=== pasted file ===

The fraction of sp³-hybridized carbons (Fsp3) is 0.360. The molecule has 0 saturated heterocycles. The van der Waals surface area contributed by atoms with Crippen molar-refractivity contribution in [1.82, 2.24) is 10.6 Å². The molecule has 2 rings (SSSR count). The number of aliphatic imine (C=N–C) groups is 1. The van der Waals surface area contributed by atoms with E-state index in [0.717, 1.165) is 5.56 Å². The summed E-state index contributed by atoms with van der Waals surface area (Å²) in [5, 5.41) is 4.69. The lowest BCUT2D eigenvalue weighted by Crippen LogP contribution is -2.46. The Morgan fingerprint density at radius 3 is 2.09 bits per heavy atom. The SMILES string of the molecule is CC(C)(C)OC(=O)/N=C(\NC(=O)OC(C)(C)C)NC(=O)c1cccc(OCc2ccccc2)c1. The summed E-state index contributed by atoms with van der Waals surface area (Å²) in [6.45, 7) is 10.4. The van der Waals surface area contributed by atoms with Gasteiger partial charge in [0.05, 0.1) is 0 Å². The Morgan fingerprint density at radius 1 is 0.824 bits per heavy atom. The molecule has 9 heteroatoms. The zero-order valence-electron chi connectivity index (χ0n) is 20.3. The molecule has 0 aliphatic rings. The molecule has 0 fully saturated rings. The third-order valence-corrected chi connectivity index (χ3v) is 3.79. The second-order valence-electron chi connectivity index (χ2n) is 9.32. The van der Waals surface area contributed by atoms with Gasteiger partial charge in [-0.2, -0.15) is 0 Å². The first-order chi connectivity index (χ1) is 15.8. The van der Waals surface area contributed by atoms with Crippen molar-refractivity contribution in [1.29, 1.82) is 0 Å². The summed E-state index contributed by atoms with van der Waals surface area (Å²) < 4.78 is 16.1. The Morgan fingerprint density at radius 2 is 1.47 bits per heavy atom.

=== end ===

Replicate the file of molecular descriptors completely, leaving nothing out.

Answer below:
The fraction of sp³-hybridized carbons (Fsp3) is 0.360. The molecule has 0 saturated heterocycles. The van der Waals surface area contributed by atoms with Crippen molar-refractivity contribution in [1.82, 2.24) is 10.6 Å². The molecule has 2 rings (SSSR count). The number of aliphatic imine (C=N–C) groups is 1. The van der Waals surface area contributed by atoms with E-state index in [0.717, 1.165) is 5.56 Å². The summed E-state index contributed by atoms with van der Waals surface area (Å²) in [5, 5.41) is 4.69. The lowest BCUT2D eigenvalue weighted by Crippen LogP contribution is -2.46. The Morgan fingerprint density at radius 3 is 2.09 bits per heavy atom. The SMILES string of the molecule is CC(C)(C)OC(=O)/N=C(\NC(=O)OC(C)(C)C)NC(=O)c1cccc(OCc2ccccc2)c1. The summed E-state index contributed by atoms with van der Waals surface area (Å²) in [6.45, 7) is 10.4. The van der Waals surface area contributed by atoms with Gasteiger partial charge in [0.05, 0.1) is 0 Å². The Morgan fingerprint density at radius 1 is 0.824 bits per heavy atom. The molecule has 9 heteroatoms. The zero-order valence-electron chi connectivity index (χ0n) is 20.3. The molecule has 0 aliphatic rings. The molecule has 0 fully saturated rings. The third-order valence-corrected chi connectivity index (χ3v) is 3.79. The second-order valence-electron chi connectivity index (χ2n) is 9.32. The van der Waals surface area contributed by atoms with Gasteiger partial charge in [-0.2, -0.15) is 0 Å². The first-order chi connectivity index (χ1) is 15.8. The van der Waals surface area contributed by atoms with Crippen molar-refractivity contribution in [1.29, 1.82) is 0 Å². The summed E-state index contributed by atoms with van der Waals surface area (Å²) < 4.78 is 16.1. The Morgan fingerprint density at radius 2 is 1.47 bits per heavy atom.